• Ladders or Ramps: Trenches and excavations deeper than 4 ft must have a designated means of access, such as portable ladders or ramps, within 25 ft of each employee. The ladder should extend at a minimum of 3 ft above the trench edge to facilitate safe entry and exit. Training and review of portable ladders guidelines and requirements to ensure proper use.
  • Multiple Access Points: For trenches wider than 20 ft, additional means of access, such as ladders, ramps, or steps, should be provided so that workers do not have to travel more than 25 ft laterally to reach a point of access.

Ensuring easy and quick access to the trench is crucial in case of emergencies or the need for a rapid exit. Adequate training for workers on the proper use of access and egress points is also essential to minimize the risk of accidents.

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4. Utilities Identification and Protection

Excavation work often involves digging in areas where underground utilities are present. Accidental strikes on utility lines can lead to severe injuries, utility service disruptions, community damage and costly repairs. OSHA 1926.651(c)(3) addresses the importance of identifying and protecting utilities during excavation activities.

  • Utility Locating Services: Before excavation begins, contact the relevant utility locating services to identify the location of underground utilities. This includes gas lines, water pipes, electrical cables, and communication lines. is a great resource for education on this matter.
  • Safe Clearance Distances: OSHA recommends using hand tools or vacuum excavation in the vicinity of utilities to minimize the risk of strikes. Overhead power lines also impose a great danger and are utilities often overlooked when working in excavations and trenches.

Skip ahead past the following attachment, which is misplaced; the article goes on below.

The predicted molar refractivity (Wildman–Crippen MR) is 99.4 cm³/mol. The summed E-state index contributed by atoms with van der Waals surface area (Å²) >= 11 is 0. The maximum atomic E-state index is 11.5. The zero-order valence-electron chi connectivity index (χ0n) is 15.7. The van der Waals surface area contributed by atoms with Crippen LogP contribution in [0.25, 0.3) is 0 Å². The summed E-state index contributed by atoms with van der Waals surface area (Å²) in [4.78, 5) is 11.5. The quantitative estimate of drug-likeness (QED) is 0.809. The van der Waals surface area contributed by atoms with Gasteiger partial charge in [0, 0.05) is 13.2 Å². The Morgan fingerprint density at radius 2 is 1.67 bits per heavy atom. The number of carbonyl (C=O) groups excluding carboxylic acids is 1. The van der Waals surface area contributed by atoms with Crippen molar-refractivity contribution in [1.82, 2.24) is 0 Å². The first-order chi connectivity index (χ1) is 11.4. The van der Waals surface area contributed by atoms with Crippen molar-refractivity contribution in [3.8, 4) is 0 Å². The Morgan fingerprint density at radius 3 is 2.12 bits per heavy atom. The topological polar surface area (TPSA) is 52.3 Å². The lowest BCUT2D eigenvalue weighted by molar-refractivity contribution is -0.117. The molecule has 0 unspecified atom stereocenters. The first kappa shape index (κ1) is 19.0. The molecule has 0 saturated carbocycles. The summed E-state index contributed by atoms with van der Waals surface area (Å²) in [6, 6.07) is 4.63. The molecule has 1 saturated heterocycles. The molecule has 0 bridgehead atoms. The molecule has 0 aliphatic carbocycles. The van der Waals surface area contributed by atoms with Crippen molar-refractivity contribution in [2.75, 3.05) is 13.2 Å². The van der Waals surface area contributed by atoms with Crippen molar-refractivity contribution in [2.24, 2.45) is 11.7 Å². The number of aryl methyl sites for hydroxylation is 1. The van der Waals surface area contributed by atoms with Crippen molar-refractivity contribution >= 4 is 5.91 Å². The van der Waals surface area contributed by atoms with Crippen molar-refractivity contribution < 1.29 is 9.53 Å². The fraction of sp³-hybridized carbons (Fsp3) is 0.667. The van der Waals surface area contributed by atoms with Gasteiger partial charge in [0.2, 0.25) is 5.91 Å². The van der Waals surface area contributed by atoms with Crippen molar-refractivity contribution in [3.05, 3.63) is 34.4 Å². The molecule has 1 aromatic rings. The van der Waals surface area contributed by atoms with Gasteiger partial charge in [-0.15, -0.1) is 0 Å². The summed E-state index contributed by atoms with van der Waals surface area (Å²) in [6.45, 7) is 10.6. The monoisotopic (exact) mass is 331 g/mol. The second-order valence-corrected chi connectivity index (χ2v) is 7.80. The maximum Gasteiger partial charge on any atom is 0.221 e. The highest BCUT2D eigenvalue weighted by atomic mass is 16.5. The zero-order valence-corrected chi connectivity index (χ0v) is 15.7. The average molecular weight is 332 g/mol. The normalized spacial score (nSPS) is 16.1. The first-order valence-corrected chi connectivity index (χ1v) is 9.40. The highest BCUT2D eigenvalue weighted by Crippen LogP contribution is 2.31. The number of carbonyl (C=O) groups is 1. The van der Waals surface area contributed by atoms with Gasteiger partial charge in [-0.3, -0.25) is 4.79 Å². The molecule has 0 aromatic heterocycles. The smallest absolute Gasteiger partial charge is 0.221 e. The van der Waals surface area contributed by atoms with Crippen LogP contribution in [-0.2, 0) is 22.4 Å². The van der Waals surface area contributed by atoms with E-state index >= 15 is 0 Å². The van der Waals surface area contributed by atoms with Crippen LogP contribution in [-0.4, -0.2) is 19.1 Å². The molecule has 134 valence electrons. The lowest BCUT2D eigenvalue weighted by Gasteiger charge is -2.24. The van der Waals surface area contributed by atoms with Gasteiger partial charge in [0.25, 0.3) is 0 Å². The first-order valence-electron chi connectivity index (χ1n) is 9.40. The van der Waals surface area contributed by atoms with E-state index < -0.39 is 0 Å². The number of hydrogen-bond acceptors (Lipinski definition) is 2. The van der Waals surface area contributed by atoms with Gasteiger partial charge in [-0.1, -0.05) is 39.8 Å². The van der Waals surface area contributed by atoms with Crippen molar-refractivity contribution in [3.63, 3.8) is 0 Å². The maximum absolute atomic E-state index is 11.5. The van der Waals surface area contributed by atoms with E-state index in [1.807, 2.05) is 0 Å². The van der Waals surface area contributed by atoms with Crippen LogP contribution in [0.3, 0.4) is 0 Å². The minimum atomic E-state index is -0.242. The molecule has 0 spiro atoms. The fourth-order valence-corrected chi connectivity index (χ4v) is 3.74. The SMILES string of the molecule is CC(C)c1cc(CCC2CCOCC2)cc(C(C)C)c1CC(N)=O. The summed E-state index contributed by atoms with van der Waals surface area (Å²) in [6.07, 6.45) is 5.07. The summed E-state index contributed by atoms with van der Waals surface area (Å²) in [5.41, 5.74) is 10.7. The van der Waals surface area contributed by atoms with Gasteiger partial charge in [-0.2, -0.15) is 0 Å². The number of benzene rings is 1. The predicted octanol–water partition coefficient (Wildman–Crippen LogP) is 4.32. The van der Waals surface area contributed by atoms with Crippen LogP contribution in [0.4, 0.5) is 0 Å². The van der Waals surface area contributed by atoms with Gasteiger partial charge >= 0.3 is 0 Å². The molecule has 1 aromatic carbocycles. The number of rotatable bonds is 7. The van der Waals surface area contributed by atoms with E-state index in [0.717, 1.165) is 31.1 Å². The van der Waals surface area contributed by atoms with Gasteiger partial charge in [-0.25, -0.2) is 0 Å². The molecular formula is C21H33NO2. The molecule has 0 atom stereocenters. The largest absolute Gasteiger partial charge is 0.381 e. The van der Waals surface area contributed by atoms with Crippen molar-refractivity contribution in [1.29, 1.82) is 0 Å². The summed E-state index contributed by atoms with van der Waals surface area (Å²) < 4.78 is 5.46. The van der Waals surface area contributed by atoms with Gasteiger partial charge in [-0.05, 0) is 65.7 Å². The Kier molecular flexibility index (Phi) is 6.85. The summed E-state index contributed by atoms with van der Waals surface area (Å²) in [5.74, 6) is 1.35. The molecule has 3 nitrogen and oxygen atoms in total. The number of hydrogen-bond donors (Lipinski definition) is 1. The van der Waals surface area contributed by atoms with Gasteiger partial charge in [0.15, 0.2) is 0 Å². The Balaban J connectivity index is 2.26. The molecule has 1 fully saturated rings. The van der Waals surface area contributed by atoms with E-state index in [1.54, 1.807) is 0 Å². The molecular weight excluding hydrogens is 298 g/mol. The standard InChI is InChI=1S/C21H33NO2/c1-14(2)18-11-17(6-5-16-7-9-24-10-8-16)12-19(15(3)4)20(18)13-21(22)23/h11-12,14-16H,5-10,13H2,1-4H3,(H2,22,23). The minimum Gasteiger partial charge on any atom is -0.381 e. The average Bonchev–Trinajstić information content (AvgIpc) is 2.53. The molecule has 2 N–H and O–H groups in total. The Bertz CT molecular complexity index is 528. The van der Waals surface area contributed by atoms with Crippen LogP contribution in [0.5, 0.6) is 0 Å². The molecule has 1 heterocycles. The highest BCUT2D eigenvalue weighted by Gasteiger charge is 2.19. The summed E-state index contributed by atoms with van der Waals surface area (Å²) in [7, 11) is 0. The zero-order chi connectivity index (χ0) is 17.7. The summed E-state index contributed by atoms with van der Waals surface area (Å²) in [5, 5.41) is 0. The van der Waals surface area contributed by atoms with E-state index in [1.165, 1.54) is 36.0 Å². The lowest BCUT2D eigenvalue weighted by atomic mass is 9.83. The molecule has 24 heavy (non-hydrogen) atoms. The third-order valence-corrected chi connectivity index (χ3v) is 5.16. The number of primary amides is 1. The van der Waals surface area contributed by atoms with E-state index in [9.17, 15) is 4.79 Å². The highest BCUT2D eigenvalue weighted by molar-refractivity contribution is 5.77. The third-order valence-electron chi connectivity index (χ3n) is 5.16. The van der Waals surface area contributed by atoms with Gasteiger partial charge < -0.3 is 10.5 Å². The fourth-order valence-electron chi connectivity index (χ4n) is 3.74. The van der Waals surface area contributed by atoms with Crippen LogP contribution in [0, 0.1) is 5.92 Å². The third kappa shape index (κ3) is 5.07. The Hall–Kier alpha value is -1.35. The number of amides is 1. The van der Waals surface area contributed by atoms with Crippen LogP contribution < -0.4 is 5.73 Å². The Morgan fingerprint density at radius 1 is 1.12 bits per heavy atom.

• Utility Marking: Clearly mark the locations of utilities to ensure that workers are aware of their presence. Use color codes and other industry-standard markings for easy identification.

Implementing these measures helps prevent accidents related to utility strikes and promotes a safer working environment for everyone involved in the excavation process.

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5. Continuous Monitoring and Training

  • Effective trench safety goes beyond initial planning and implementation of safety measures. OSHA 1926.651(k) emphasizes the need for continuous monitoring and training throughout the excavation project.
  • Monitoring: A competent person must regularly inspect the excavation site, including soil conditions, protective systems, and access points before any work is to be done. Continuous monitoring helps identify any changes or potential hazards, allowing for prompt corrective action.
  • Training Programs: All workers involved in excavation activities must receive proper training on trench safety. This includes understanding the hazards associated with excavation work, recognizing the signs of soil instability, and knowing how to use protective systems and equipment.

In conclusion, excavation trench safety is paramount in the construction industry, and adherence to OSHA 1926 Subpart P standards is essential for protecting the lives of workers and preventing accidents. By incorporating proper planning, trench protective systems, access and egress measures, utilities identification, and continuous monitoring and training, construction projects can create a safer working environment. Prioritizing trench safety not only ensures compliance with regulations but also contributes to the overall success of all construction projects with trenches and excavations.

Cisco Sarmiento is sales manager/trainer at Trench Shore Rentals and Trebor Shoring Rentals and chair of the NAXSA Safety Committee.